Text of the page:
My friends who are part of the LGBTQI community and the spouses, partners, children, and extended family who love you? I see you. I see the celebrations and affirmation that come with the freedom and acceptance of legal marriage. And I now see and hear and feel the fear of an open door of prejudice regaining strength where violence, open hatred, and threats to home, family and livelihood are again tolerated and celebrated by those choosing to remain ignorant of the diversity of God’s creation. I see and hear and feel the defeat in your body and soul at the hard work accomplished and the sacrifice of many to open a new trail of understanding and acceptance that seems now suddenly and all too easily closed and locked. I see you and want you to know we followers of Jesus in this grace-filled community will not abide retreating back to believing the false and heretical doctrine that God creates you and then calls people of power to decide for God that certain children are not beloved or allowed to love one another and live safely in faithful covenant.

My friends who work in public safety and law enforcement and the spouses, partners, children and extended family who love you? I see you. I see the integrity in your words and actions and your deep desire for the community to understand that you want not to be judged by the worst among you. I see the calling in your hearts and hands to serve your cities and counties and communities who rely on your courage to run toward situations from which the rest of us are running away. I see the compassion and concern with which you say goodbye to your families each day knowing the situations you face will sometimes break your heart, sometimes scare the living daylights out of you, and most times call the best and deepest care and ability from you to help and console folks in acutely dramatic and life-changing situations. I see you and want you to know we who are your grace-filled family will love you into your best selves, and work with you to break down walls of fear and resentment.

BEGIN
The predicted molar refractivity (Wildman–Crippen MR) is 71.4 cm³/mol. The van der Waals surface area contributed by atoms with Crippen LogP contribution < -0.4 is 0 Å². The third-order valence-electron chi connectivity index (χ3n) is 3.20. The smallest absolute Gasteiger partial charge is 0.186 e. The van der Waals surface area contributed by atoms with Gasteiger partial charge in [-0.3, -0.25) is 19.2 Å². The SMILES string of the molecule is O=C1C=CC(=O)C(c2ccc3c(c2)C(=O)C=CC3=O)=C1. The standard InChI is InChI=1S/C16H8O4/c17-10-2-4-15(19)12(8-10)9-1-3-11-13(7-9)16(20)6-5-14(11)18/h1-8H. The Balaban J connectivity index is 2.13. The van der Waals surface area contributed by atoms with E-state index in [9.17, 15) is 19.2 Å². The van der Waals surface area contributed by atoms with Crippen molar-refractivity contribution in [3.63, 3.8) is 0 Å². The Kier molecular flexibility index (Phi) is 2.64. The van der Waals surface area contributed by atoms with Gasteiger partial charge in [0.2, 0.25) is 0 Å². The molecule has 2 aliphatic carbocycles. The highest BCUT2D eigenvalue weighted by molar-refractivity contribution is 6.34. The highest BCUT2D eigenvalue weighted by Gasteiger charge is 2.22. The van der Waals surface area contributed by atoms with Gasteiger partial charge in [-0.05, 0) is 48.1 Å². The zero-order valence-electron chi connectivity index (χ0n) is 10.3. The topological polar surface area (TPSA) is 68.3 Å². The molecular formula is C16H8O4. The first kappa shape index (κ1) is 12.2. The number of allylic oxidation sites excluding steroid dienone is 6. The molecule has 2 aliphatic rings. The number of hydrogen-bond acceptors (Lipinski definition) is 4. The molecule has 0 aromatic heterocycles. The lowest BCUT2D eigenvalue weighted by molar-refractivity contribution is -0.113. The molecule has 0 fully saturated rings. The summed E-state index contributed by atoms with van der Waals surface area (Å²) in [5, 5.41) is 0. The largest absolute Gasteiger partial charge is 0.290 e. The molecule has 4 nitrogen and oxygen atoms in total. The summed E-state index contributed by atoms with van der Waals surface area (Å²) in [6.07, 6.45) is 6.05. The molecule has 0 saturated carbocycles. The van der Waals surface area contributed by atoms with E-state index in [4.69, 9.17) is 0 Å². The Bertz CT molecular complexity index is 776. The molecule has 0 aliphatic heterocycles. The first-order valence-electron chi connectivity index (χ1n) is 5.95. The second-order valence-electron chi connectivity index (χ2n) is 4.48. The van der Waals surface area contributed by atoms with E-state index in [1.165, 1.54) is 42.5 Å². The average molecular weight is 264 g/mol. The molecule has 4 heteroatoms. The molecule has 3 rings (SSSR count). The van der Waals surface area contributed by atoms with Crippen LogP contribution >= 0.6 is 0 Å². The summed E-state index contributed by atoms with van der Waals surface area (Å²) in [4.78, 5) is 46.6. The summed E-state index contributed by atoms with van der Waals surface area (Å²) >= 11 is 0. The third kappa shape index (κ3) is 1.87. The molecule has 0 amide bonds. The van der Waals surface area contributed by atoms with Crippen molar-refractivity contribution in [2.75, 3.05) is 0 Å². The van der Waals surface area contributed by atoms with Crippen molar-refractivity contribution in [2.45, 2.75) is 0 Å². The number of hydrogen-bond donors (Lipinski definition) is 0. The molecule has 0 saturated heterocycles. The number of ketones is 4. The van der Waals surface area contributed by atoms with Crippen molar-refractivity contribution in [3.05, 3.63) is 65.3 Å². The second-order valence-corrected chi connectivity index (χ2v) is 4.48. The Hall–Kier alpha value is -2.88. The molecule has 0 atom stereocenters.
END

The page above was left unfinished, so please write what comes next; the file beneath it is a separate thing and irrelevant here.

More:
My friends who don’t fit in any categories but are unique and lovely and witness to the beauty of God’s world in differing religious systems, countries of origin, educational systems, immigration status, economic need, returning and active in military service, and simply the wide array of perspectives you have on the world? I see you. I see the journeys you’ve taken to protect your families from violence, to provide a foundation of health and healing, to add your unique gifts and abilities to work for the common good of all God’s people in the places where you live and hope to survive and thrive. I see the fear in food insecurity and lack of adequate housing. I see the distant hope that life will be better for your children and grandchildren. I see the embrace of the original welcoming words to our ancestors entering our harbors – an invitation to the tired, the poor, the huddled masses yearning to be free… I see you and this grace place will work most diligently to be a safe space, even a sanctuary where your fears may be, if only for a moment, allayed and peace may again rest in your soul.

We need to see each other today and every tomorrow. We need to see beyond the labels and the angry words and reactions and the divisions and polarizations and the taunts and the threats and the fears. We need to see deeply into what is our common desire for good, kindness, mercy, humility, and yes, grace.

My glasses are now tri-focaled. You know, so I can see three times better – so I don’t really have a way not to see God’s beauty in every person. Will you see me? And will you see with me into a world of hope and promise? It may seem a bit blurrier today for some of us, yet I believe the vision of hope and promise will remain until we all may see it most clearly again together. It is for that day that I continue to pray and work with you in this place called Grace.